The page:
Litaudon and co-workers biologically screened 1350 ethyl acetate extracts obtained from various parts of 650 New Caledonian plants. The extracts were screened at a concentration of 50 μg/mL in a DENV polymerase assay using the RdRp domain of DENV-2 NS5. A second screen of 320 active extracts at a concentration of 10 μg/mL was then performed, which resulted in the selection of 49 extracts exhibiting enzymatic inhibition of at least 80%. An extract from the bark of Cryptocarya chartacea displayed significant enzymatic inhibitory activity (90% at 10 μg/mL) and was subsequently selected for fractionation. Flavonoids 717 (Figure 2) were isolated from this extract [48].
As can be seen in Figure 2, flavonoids 817 inhibited the DENV NS5 RdRp, with IC50 values ranging from 1.8 μM (Compound 15)–72.5 μM (Compound 13). Pinocembrin (7) was found to be inactive against the DENV-2 NS5 RdRp, suggesting that the aliphatic portion of the chartaceone structure plays an important role in the inhibition of the polymerase. In this investigation, the authors also evaluated the effects of the isolated compounds on nasopharyngeal carcinoma cells. No compounds were found to be toxic to this cell line at a concentration of 10 μg/mL [48].
The investigation of the ethyl acetate extracts of the bark and wood of Trigonostemon cherrieri, a rare endemic plant from New Caledonia, resulted in the isolation of a series of very complex, oxygenated diterpenoids, which included Compounds 1820. These compounds were screened against the DENV NS5 RdRp (Figure 3).
Compounds 1820 were capable of inhibiting the DENV NS5 RdRp. Compound 19 was the most potent (IC50 = 3.1 μM), with an inhibitory activity more than 150-times lower than 3-deoxy-Guanosine Triphosphate (3-deoxy-GTP) (0.02 μM), which was used as the reference compound [49].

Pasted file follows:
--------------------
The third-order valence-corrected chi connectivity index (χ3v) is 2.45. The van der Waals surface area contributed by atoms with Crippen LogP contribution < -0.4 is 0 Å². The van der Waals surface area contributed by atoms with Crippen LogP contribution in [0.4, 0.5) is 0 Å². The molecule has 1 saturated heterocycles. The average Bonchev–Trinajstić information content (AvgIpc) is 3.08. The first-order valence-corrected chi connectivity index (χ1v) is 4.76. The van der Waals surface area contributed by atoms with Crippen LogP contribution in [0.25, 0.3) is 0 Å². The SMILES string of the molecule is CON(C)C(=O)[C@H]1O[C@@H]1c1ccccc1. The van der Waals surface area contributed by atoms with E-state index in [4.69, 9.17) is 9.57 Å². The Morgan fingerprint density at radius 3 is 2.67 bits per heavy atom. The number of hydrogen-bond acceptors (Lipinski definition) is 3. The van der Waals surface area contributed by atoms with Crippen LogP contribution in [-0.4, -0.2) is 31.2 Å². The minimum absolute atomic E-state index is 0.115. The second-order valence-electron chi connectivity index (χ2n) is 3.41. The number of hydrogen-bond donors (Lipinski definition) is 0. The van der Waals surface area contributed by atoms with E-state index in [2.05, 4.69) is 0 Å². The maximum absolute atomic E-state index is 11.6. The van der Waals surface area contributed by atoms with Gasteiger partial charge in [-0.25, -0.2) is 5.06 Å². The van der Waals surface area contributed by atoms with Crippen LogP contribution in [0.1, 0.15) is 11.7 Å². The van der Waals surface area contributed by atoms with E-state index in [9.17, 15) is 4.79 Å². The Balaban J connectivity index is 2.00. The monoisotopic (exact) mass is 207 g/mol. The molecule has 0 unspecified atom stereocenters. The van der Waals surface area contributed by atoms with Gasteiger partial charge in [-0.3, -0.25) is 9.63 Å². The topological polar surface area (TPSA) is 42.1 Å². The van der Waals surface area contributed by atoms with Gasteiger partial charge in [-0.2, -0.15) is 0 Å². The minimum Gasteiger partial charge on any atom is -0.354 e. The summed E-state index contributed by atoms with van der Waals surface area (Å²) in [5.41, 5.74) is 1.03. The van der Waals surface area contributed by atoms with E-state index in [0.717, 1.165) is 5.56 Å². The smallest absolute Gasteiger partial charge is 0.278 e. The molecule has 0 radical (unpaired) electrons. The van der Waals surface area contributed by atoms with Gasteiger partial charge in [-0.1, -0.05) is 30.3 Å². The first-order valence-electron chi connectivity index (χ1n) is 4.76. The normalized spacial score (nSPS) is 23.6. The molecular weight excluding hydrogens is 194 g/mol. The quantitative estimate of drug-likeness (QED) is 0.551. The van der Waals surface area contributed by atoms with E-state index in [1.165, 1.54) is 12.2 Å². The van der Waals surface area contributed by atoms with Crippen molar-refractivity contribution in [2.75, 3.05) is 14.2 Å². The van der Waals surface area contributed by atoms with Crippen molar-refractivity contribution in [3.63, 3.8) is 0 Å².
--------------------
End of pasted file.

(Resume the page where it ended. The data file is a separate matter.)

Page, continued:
To identify new inhibitors of the DENV-2 NS5 RdRp, Litaudon and co-workers screened 820 ethyl acetate extracts from different parts of 400 plants collected in Madagascar. The bark extract of Flacourtia ramontchi was selected for fractionation, because of its pronounced effect on the DENV-2 NS5 RdRp. The compounds shown in Figure 4 were isolated from this extract and fully characterized [50]. The data displayed in Figure 4 reveal that among the isolated phenolic glycosides 2131, Compounds 22, 27 and 30 were the most active. The cinnamic acid derivative Compound 31 showed significant inhibitory activity, although its activity is about four-times lower than the positive control. However, no structure-activity relationships could be established for any of these compounds.
Anacolosa pervilleana is a Madagascan plant whose leaves, bark and young shoots are used in traditional medicines for the treatment of schistosomiasis, syphilis and general weakness. Four acetylenic carboxylic acids (Compounds 3235), two triterpenes (Compounds 36 and 37) and one aromatic compound (Compound 38) were isolated from the leaf ethyl acetate extract of this species (Figure 5) [51].
The acetylenic acids were found to be the most active compounds, inhibiting the DENV NS5 RdRp with approximately the same efficacy. The observed IC50 values (<3 μM) were about 100-times lower than the reference compound, 3′-deoxy-GTP [51].

3.4. Direct Inhibitory Activities of Plant Extracts against DENV Enzymes

The medicinal plants Vernonia cinerea, Hemigraphis reptans, Hedyotis auricularia, Laurentia longiflora, Tridax procumbens and Senna angustifolia were used to evaluate their abilities to inhibit the DENV NS3 protease. The highest inhibitory effects were observed for the ethanolic extract of S. angustifolia leaves, the methanolic extract of V. cinerea leaves and the ethanolic extract of T. procumbens stems (IC50 values: 30.1 ± 3.4, 23.7 ± 4.1 and 25.6 ± 3.8 μg/mL, respectively). The most active extracts were also tested in vitro against DENV-2-infected Vero cells, which were able to maintain a normal morphology without cytopathic effects. The percent viral inhibition of the extracts of V. cinerea (80.6% ± 6.1%) and T. procumbens (64.0% ± 9.4%) was significantly higher than that of S. angustifolia extract (26.3% ± 3.8%), as measured by a plaque-forming assay and RT-qPCR [52]. The authors of this investigation did not analyze which compounds were responsible for the observed activities.

3.5. Indirect Inhibitory Activities of Compounds and Extracts against DENV Enzymes